Creativity: Commercial development is largely a copy-cat business, driven by code and the desire to reduce risk. That's partly how you end up with a plague of six-pack town homes, a rash of skinny houses, or an uplift of soulless box towers. We need to find ways of incentivizing creativity and flexibility. The problem is, without strong design review too much defaults to mediocrity or worse. On the other side, too much overview and design by committee and rule book can also yield poor results.
Ideally, I'd love to see a system in which architects and builders can operate the Nordstrom way: use your best judgment, do what's right for the customer. In this case, the customer is the city and the neighborhood. How does the project enhance city life? Sterile, inaccessible public spaces aren't enough. Unfortunately, I'm not sure we live in a society that cultivates that kind of wisdom or responsible behavior. Still we have plenty of examples of how great design can make a difference in the public and private sector: the downtown Koolhaas library, the Link Light Rail stations in South Seattle, the Space Needle, the new Federal Courthouse, the IBM Building, and Gas Works Park, to name a few.
Behavior: If builders are judged less on following specific rules and more on outcomes, the behavior of tenants naturally becomes more crucial. How we live in spaces is as critical as their design. For example, if parking requirements are eased for new condos or apartments near transit corridors, their success or failure will largely be judged by whether or not their inhabitants will actually live without cars. If developers want a quicker and cheaper way to adapt old structures, an option could be filling them with tenants who agree to live without air conditioning, or limit the power consumption of their servers.
In addition to the structure, the behavior of the occupants should count. That, of course, can be tricky to monitor, so measurements need to be developed short of spying on them with SPD's new unmanned drone. A trade-off here is the level of nannyism people accept. In Seattle, I suspect there'll be many people comfortable with living by such rules; look at the local pride in recycling. It might not be for everyone, but if folks want to live with such strictures, great.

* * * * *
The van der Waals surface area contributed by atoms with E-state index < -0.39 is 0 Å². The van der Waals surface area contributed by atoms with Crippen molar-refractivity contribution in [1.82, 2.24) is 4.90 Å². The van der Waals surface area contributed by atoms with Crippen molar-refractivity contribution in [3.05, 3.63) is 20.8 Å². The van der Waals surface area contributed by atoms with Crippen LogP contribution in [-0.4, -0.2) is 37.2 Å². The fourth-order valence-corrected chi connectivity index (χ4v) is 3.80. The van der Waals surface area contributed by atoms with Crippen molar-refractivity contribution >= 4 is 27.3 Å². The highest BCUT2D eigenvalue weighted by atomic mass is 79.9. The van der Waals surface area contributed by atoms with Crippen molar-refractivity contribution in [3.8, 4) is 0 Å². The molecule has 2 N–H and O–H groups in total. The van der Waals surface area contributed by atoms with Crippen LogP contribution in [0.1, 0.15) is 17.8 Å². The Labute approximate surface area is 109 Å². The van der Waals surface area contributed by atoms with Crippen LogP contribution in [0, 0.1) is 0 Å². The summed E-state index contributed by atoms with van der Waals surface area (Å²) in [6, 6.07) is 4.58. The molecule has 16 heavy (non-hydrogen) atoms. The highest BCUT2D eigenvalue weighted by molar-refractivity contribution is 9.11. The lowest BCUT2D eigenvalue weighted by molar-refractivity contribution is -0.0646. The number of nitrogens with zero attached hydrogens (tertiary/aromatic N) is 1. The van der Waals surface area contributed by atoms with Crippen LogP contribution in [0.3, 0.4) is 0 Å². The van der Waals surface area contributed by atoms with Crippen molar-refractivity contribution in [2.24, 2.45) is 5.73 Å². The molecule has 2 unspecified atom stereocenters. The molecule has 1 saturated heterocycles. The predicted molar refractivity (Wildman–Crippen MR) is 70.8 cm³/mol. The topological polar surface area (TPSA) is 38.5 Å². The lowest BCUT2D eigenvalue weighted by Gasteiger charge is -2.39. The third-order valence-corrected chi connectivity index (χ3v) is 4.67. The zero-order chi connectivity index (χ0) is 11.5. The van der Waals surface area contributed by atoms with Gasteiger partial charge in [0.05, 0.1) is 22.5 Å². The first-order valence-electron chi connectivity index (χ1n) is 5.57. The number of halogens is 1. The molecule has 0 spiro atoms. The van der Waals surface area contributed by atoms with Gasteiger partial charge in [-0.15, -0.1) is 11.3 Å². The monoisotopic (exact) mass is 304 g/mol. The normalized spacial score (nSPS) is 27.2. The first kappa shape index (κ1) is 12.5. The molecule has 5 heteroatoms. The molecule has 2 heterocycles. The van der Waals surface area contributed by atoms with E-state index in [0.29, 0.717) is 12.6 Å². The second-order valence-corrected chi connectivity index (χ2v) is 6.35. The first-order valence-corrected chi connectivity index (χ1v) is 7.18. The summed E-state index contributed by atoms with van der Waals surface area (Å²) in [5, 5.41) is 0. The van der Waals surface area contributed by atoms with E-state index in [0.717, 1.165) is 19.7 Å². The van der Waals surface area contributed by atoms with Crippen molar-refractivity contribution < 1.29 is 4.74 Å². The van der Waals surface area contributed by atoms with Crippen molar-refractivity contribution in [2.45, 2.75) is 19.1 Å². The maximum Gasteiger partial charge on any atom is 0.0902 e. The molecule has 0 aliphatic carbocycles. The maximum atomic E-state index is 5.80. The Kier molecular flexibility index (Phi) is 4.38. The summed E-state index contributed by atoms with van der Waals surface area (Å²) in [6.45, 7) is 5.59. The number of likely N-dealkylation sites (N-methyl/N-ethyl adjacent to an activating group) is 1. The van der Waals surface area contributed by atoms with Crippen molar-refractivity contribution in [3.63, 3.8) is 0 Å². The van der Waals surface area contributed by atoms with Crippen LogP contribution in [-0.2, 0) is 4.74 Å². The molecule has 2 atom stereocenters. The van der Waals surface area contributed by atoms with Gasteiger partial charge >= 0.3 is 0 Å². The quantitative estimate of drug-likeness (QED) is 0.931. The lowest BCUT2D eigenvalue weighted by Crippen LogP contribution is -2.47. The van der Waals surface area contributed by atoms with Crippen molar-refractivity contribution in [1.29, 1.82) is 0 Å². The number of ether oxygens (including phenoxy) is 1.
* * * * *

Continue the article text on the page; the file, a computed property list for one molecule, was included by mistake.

Density and scale: The key is to increase density without treating it like a panacea for urban health. There's good density and bad, there's turning a parking lot into a great apartment complex, and there's displacing thriving small businesses with big-box development (the Pike-Pine dilemma). There is a lot of opportunity around Seattle (The Highway 99 corridor and new waterfront, etc.). Density is a way to get somewhere in an urban plan — not an end in itself. A project should not be judged as dense and therefore good or even tolerable, an argument some urbanists often make. Nor is it the answer everywhere. People who are pro-density still care about the quality of the density, what it adds or doesn't. A neighborhood isn't numbers.
There are different ways to address density, even without new construction. One is to find ways to increase the number of people living in single family homes (increasing the population of children, co-housing, permitting old-fashioned boarding houses, etc.). But beyond that, we should discourage projects driven by gigantism or profit-maximization in favor of smaller, dense developments — creating modern versions of the Pike Place Market that are fascinating warrens of commercial and residential activity rather than large, sterile complexes. Bigger is not always better. To do this, we'll need to begin to re-define "highest and best use" by emphasizing "best" rather than bottom line. Sometimes best is building a high rise, sometimes it's leaving things alone.